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North American Edition
10th June 2021
U.S. businesses warn crumbling infrastructure is hurting the economy
Business executives warn that an under-developed infrastructure is holding America back economically. A new survey by RSM of middle-market executives, conducted in partnership with the U.S. Chamber of Commerce, found that 63% of respondents say that an aging infrastructure is restricting growth of the national economy. When asked about 21 specific initiatives, such as improving interstate highways, bridges, ports and railways, at least 63% of executives said those improvements would have minor, moderate or significant benefits to their company's day-to-day operations. There was even stronger support for modernizing certain elements of infrastructure: telecom network security (95%), local roads or highways (94%), telecom networks such 5G (94%) and the energy grid (90%). "The middle market is signaling to the political authority that we need to improve overall efficiency and productivity because the roads, bridges, waterways and conditions of broadband technology are holding us back," said RSM chief economist Joe Brusuelas. "We need to invest in the future." The findings come as President Joe Biden works to convince Republicans in Washington to support his $2tn American Jobs Plan that would aim to modernize roads, bridges and broadband and invest in clean energy.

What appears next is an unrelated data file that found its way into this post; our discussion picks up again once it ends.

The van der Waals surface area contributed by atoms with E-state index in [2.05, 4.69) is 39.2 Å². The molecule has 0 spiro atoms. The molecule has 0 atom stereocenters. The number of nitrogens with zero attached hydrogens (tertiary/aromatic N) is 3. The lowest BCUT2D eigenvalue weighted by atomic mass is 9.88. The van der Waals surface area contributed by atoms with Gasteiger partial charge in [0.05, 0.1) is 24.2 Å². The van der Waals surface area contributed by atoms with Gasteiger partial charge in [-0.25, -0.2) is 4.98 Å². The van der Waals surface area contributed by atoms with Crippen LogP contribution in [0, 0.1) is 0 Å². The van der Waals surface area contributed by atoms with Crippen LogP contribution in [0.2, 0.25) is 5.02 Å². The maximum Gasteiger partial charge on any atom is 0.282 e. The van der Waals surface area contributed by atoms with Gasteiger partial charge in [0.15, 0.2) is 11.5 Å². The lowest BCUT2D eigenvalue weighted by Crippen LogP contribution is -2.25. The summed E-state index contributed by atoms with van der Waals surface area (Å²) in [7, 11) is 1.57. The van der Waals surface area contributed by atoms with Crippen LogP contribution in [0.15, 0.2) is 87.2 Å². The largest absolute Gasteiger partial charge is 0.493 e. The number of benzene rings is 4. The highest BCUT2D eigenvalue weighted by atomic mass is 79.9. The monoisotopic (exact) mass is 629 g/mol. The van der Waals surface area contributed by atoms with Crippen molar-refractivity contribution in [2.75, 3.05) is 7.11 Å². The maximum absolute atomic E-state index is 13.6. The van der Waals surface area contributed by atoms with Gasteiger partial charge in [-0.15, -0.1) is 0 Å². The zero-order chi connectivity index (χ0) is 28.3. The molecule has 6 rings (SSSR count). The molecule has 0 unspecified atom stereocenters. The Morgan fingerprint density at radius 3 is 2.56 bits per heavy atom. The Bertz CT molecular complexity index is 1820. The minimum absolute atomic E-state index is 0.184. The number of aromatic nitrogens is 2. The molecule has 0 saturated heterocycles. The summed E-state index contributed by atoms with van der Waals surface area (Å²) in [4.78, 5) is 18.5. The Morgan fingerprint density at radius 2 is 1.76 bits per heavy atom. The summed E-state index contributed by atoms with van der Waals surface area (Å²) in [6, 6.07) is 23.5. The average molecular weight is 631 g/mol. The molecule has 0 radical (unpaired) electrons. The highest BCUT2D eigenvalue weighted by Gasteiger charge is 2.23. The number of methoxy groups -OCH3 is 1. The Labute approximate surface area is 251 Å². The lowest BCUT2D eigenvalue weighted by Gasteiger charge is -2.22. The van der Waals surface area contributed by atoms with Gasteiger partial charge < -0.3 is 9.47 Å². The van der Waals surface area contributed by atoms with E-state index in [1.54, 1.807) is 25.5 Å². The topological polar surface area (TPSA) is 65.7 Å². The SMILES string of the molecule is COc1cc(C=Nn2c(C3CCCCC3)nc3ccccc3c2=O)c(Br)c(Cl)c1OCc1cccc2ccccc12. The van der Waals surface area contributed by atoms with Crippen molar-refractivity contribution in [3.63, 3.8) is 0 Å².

JBS USA paid $11m to resolve ransomware attack
JBS USA Holdings chief executive Andre Nogueira has disclosed that the firm paid an $11m ransom in bitcoin to cybercriminals who last week temporarily knocked out plants that process roughly one-fifth of the nation’s meat supply. “It was very painful to pay the criminals, but we did the right thing for our customers,” he said, adding that the payment was made after the majority of JBS plants were up and running again. The subsidiary of Brazilian firm JBS SA halted cattle slaughtering at all of its U.S. plants for a day last week in response to the cyberattack, which threatened to disrupt food supply chains and further inflate already high food prices. A Russia-linked hacking group is behind the cyberattack against JBS, a source familiar with the matter said. The Russia-linked cyber gang goes by the name REvil and Sodinokibi.